By the third week of March, “China virus”, “Wuhan virus” , “cover up” and similar invectives echoed across congressional and other forums, with even President Donald Trump and Secretary of State Mike Pompeo making it a point to insert them into their speeches – in flagrant disregard for the WHO’s admonition not to stigmatise any country and to just call the virus Covid-19. Pompeo was particularly hawkish, nearly scuttling a communique by G7 foreign ministers on joint action to curb the pandemic with his insistence that “Wuhan virus” be inserted into the text.
Meanwhile, on March 11, an unexpected bombshell dropped. Testifying before Congress, Dr Robert Redfield, director of the Centres for Disease Control and Prevention (CDC), admitted that posthumous autopsies had shown that some deaths in the US that were attributed to flu were actually the result of Covid-19. He did not elaborate when such deaths occurred or over which period.
This prompted Zhao Lijian, a spokesman for China’s Ministry of Foreign Affairs (MFA), to tweet: “CDC was caught on the spot. When did patient zero begin in the US? How many people are affected? What are the names of the hospitals? It might be the US Army who brought the epidemic to Wuhan. Be transparent! Make public your data! US owes us an explanation!”
His remark about the US Army was a reference to reports circulating on Chinese social media that five people from the American delegation taking part in the world military games in Wuhan from October 18 to 27 last year had to seek treatment at the Jinyingtan Hospital there for an unspecified illness.
It had also been widely reported by then that Dr Zhong Nanshan, the respiratory diseases specialist who led the Chinese team fighting severe acute respiratory syndrome (Sars) more than 16 years ago, had said in January that while Wuhan reported the first cases, the virus did not necessarily originate in a seafood market there, as speculated.
Also on the mind of Zhao from the MFA, no doubt, was the fact that the CDC had ordered a shutdown of Fort Detrick in Maryland, the US Army research centre for biological warfare, late last July after discovering that it had failed to follow safety procedures in handling specimens, including coronaviruses and Ebola.
Prior to that, there had been reports of some deaths from pneumonia near Fort Detrick attributed to vaping, or inhaling vapours from e-cigarettes. Lung scans from these victims – shared on the likes of the New England Journal of Medicine and Researchgate – showed white patches akin to ground glass, exactly like those found in Covid-19 deaths.
The CDC did not say there had been any leakage from Fort Detrick. But soon after, flu cases spiked in Maryland and nearby Virginia to Level 5, the highest seen since 2014, according to tracking statistics from CDC and other monitoring bodies.
As expected, Zhao’s tweet raised hackles in the US. And so the war of words intensified, culminating at one stage with Hua Chunying, another Chinese MFA spokesman, accusing Pompeo of “lying through his teeth”. It only abated when Trump abruptly stopped using the term “China virus”, saying he did so to protect innocent Asian Americans from “nasty remarks”. Oh, really?
What is one to make of all this? As of now, one convergence of research in universities and medical centres from Sydney to Edinburgh is the conclusion that Covid-19 is not a synthetic, bio-engineered weapon.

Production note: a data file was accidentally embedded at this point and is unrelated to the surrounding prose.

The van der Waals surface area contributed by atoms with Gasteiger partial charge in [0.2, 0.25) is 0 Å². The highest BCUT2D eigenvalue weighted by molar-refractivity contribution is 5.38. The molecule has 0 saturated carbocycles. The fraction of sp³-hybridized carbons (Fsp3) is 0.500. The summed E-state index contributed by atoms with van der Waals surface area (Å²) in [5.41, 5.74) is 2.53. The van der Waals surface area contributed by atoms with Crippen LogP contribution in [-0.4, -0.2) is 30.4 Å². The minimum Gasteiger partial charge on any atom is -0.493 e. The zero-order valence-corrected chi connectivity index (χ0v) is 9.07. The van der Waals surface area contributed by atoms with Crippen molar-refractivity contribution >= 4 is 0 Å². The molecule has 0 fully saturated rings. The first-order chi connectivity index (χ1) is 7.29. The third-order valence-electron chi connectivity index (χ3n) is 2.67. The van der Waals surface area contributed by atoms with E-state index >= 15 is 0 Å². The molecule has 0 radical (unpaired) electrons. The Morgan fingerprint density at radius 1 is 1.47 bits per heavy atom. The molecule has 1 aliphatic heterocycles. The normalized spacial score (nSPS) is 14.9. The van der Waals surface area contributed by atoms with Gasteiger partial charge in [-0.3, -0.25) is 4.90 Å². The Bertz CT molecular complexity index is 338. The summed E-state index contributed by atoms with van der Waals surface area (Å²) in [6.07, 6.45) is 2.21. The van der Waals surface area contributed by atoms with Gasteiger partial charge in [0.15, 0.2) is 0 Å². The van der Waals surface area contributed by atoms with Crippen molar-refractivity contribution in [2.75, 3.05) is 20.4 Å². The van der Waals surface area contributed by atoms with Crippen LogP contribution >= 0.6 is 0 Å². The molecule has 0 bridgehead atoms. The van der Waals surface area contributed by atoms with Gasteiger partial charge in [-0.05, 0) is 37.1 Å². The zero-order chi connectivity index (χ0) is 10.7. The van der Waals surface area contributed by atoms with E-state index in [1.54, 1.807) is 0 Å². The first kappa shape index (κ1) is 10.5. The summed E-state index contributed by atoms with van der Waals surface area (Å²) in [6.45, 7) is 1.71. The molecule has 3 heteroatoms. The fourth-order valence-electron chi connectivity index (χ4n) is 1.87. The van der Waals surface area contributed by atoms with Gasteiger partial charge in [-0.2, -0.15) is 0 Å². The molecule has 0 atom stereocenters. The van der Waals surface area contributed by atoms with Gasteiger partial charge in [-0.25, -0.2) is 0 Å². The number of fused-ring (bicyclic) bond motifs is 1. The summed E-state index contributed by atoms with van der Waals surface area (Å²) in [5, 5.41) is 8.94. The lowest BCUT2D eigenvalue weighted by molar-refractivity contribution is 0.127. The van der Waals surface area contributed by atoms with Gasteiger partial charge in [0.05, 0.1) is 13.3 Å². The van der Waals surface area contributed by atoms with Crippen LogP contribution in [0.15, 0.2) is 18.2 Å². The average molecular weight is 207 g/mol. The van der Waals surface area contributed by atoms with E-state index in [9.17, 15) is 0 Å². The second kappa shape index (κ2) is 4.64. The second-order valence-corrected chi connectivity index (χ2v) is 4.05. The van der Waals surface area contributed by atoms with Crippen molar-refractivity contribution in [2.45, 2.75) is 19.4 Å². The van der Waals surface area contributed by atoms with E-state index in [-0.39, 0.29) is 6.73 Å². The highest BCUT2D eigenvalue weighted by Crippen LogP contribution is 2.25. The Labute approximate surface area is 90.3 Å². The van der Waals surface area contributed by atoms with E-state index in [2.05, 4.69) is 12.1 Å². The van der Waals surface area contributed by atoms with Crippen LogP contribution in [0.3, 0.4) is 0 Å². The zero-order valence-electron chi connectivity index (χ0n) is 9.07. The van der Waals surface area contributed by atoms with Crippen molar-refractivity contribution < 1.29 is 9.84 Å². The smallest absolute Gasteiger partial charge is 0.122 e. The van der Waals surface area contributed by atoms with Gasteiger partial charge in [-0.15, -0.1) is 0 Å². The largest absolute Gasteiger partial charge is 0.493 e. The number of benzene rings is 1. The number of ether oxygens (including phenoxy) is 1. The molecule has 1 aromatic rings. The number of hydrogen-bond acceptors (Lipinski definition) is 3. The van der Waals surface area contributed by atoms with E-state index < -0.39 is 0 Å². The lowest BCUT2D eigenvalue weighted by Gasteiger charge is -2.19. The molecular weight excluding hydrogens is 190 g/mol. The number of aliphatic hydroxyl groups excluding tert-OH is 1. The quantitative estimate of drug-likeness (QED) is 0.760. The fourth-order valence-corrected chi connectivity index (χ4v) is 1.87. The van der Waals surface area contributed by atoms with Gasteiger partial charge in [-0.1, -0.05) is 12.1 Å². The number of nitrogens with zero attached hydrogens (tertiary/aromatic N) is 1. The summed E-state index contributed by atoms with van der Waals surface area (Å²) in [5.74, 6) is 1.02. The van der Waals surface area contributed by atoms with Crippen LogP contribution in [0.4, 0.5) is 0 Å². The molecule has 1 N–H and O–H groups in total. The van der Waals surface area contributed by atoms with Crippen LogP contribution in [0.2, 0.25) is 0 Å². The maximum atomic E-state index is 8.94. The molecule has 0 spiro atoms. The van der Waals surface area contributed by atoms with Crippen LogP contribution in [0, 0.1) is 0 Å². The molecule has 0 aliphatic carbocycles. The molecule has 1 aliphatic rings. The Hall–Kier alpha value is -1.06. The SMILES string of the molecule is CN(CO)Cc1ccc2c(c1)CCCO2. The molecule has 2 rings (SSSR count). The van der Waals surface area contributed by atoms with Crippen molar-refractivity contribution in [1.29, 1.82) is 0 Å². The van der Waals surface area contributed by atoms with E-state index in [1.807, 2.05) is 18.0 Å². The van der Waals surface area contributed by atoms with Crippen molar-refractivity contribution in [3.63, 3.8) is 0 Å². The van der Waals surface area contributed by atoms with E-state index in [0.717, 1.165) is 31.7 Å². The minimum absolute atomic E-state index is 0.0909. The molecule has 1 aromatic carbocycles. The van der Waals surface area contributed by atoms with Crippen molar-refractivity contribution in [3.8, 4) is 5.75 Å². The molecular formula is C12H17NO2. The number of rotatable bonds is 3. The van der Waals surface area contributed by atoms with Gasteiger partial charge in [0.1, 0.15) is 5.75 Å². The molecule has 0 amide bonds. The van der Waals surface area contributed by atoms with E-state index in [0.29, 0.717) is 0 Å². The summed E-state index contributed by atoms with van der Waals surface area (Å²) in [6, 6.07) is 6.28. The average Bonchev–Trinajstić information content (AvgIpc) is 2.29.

Another is that intensive tracing shows that the early patients in Wuhan detected in December last year could not be linked to that seafood market. A study by Chinese scientists published in the authoritative British journal, The Lancet, also ruled out the link. As reported in the South China Morning Post, Chinese government data points to a 55-year-old from elsewhere in Hubei province being the first ever patient.
A spokesman for the Jinyingtan Hospital has also clarified that the five US soldiers admitted during last year’s world military games were treated for malaria, not atypical pneumonia. But whether others in the contingent carried a virus without showing symptoms can only be determined if tests for antibodies are carried out on them.
Also unanswered is the question why the viruses found in Hubei and other Chinese provinces carried only Group C haplotypes (genetic determinants on a single chromosome), which in plain language means they are the third generation in the mutation cycle.
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These haplotype findings were discovered by Chinese research scientists who shared their mapping of the virus genomes with the world through the WHO in January. These are also published in scientific journals as well as Researchgate. All five haplotypes from A to E are found in the US.
But the most critical questions that need to be answered centre on what Redfield told Congress, that some deaths originally attributed to the flu were later found to be from Covid-19. How many were there? When? How many of the thousands of deaths attributed to the flu epidemic throughout the US from September last year, way before the Wuhan outbreak, were misdiagnosed cases?
Dr Helen Chu, lead researcher for a project called the Seattle Flu Study, wants to know and has asked for access to the trove of flu swabs collected by the CDC during that period. The CDC as well as the Federal Drug Administration said no, citing national security.
Unless CDC answers Senator Cotton’s call and opens up to competent international scientists, the world will never know.
Leslie Fong is a former editor of Singapore’s The Straits Times